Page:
Women who are pregnant or may become pregnant
The research on the use of psychiatric medications during pregnancy is limited. The risks are different depending on what medication is taken, and at what point during the pregnancy the medication is taken. Research has shown that antidepressants, especially SSRIs, are safe during pregnancy. Birth defects or other problems are possible, but they are very rare.18,19
However, antidepressant medications do cross the placental barrier and may reach the fetus. Some research suggests the use of SSRIs during pregnancy is associated with miscarriage or birth defects, but other studies do not support this.
20Studies have also found that fetuses exposed to SSRIs during the third trimester may be born with "withdrawal" symptoms such as breathing problems, jitteriness, irritability, trouble feeding, or hypoglycemia (low blood sugar).

Most studies have found that these symptoms in babies are generally mild and short-lived, and no deaths have been reported. On the flip side, women who stop taking their antidepressant medication during pregnancy may get depression again and may put both themselves and their infant at risk.
20,21

In 2004, the FDA issued a warning against the use of certain antidepressants in the late third trimester. The warning said that doctors may want to gradually taper pregnant women off antidepressants in the third trimester so that the baby is not affected.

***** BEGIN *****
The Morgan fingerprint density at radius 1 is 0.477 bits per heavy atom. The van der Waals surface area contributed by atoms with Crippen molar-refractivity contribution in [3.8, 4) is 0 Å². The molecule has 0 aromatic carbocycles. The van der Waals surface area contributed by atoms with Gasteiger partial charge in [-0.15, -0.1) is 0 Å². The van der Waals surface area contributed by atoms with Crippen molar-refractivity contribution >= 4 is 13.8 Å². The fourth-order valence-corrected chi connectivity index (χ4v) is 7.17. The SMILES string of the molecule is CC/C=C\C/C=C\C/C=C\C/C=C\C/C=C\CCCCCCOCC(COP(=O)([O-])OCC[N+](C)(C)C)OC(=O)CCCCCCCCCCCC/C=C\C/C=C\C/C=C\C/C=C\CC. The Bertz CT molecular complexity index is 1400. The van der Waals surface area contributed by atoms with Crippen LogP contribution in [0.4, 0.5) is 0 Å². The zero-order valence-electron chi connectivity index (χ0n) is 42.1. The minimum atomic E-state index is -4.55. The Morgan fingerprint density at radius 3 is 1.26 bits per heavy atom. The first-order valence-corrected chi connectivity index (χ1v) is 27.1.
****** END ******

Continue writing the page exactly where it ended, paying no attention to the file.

22 After a woman delivers, she should consult with her doctor to decide whether to return to a full dose during the period when she is most vulnerable to postpartum depression.

Some medications should not be taken during pregnancy. Benzodiazepines may cause birth defects or other infant problems, especially if taken during the first trimester. Mood stabilizers are known to cause birth defects. Benzodiazepines and lithium have been shown to cause "floppy baby syndrome," which is when a baby is drowsy and limp, and cannot breathe or feed well.

Research suggests that taking antipsychotic medications during pregnancy can lead to birth defects, especially if they are taken during the first trimester. But results vary widely depending on the type of antipsychotic. The conventional antipsychotic haloperidol has been studied more than others, and has been found not to cause birth defects.
23,24

After the baby is born, women and their doctors should watch for postpartum depression, especially if they stopped taking their medication during pregnancy. In addition, women who nurse while taking psychiatric medications should know that a small amount of the medication passes into the breast milk. However, the medication may or may not affect the baby. It depends on the medication and when it is taken. Women taking psychiatric medications and who intend to breastfeed should discuss the potential risks and benefits with their doctors.

Decisions on medication should be based on each woman's needs and circumstances. Medications should be selected based on available scientific research, and they should be taken at the lowest possible dose. Pregnant women should be watched closely throughout their pregnancy and after delivery.

© 2017 Cameron Valley Psychotherapy and Counseling Associates. 6809 Fairview Road and 6845 Fairview Road Charlotte, North Carolina.